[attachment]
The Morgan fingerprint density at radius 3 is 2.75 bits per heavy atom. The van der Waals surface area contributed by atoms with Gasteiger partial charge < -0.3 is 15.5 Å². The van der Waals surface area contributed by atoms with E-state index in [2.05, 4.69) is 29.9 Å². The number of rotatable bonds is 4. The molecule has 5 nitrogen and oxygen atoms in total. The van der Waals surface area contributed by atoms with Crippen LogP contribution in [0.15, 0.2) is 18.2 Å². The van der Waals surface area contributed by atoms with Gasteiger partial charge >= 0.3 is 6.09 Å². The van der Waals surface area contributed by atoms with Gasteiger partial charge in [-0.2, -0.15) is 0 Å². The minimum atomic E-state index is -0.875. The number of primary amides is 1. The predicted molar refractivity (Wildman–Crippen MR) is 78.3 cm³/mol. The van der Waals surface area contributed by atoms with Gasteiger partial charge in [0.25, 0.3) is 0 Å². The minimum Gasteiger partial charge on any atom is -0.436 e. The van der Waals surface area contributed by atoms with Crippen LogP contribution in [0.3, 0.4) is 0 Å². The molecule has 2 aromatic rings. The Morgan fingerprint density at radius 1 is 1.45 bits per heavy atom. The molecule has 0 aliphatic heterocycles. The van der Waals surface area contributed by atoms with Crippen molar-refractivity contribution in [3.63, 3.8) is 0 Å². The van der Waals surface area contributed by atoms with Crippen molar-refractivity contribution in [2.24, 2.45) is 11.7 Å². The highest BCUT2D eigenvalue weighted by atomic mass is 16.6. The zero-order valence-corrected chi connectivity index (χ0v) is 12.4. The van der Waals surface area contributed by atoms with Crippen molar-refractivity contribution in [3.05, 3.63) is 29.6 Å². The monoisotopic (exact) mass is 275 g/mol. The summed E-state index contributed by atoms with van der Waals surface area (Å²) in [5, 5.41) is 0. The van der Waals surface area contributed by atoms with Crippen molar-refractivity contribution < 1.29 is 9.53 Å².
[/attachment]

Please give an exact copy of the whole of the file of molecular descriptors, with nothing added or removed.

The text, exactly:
The Morgan fingerprint density at radius 3 is 2.75 bits per heavy atom. The van der Waals surface area contributed by atoms with Gasteiger partial charge < -0.3 is 15.5 Å². The van der Waals surface area contributed by atoms with E-state index in [2.05, 4.69) is 29.9 Å². The number of rotatable bonds is 4. The molecule has 5 nitrogen and oxygen atoms in total. The van der Waals surface area contributed by atoms with Crippen LogP contribution in [0.15, 0.2) is 18.2 Å². The van der Waals surface area contributed by atoms with Gasteiger partial charge >= 0.3 is 6.09 Å². The van der Waals surface area contributed by atoms with Gasteiger partial charge in [-0.2, -0.15) is 0 Å². The minimum atomic E-state index is -0.875. The number of primary amides is 1. The predicted molar refractivity (Wildman–Crippen MR) is 78.3 cm³/mol. The van der Waals surface area contributed by atoms with Gasteiger partial charge in [0.25, 0.3) is 0 Å². The minimum Gasteiger partial charge on any atom is -0.436 e. The van der Waals surface area contributed by atoms with Crippen LogP contribution in [0.3, 0.4) is 0 Å². The molecule has 2 aromatic rings. The Morgan fingerprint density at radius 1 is 1.45 bits per heavy atom. The molecule has 0 aliphatic heterocycles. The van der Waals surface area contributed by atoms with Crippen molar-refractivity contribution in [3.63, 3.8) is 0 Å². The van der Waals surface area contributed by atoms with Crippen molar-refractivity contribution in [2.24, 2.45) is 11.7 Å². The highest BCUT2D eigenvalue weighted by atomic mass is 16.6. The zero-order valence-corrected chi connectivity index (χ0v) is 12.4. The van der Waals surface area contributed by atoms with Crippen molar-refractivity contribution in [3.05, 3.63) is 29.6 Å². The monoisotopic (exact) mass is 275 g/mol. The summed E-state index contributed by atoms with van der Waals surface area (Å²) in [5, 5.41) is 0. The van der Waals surface area contributed by atoms with Crippen molar-refractivity contribution < 1.29 is 9.53 Å².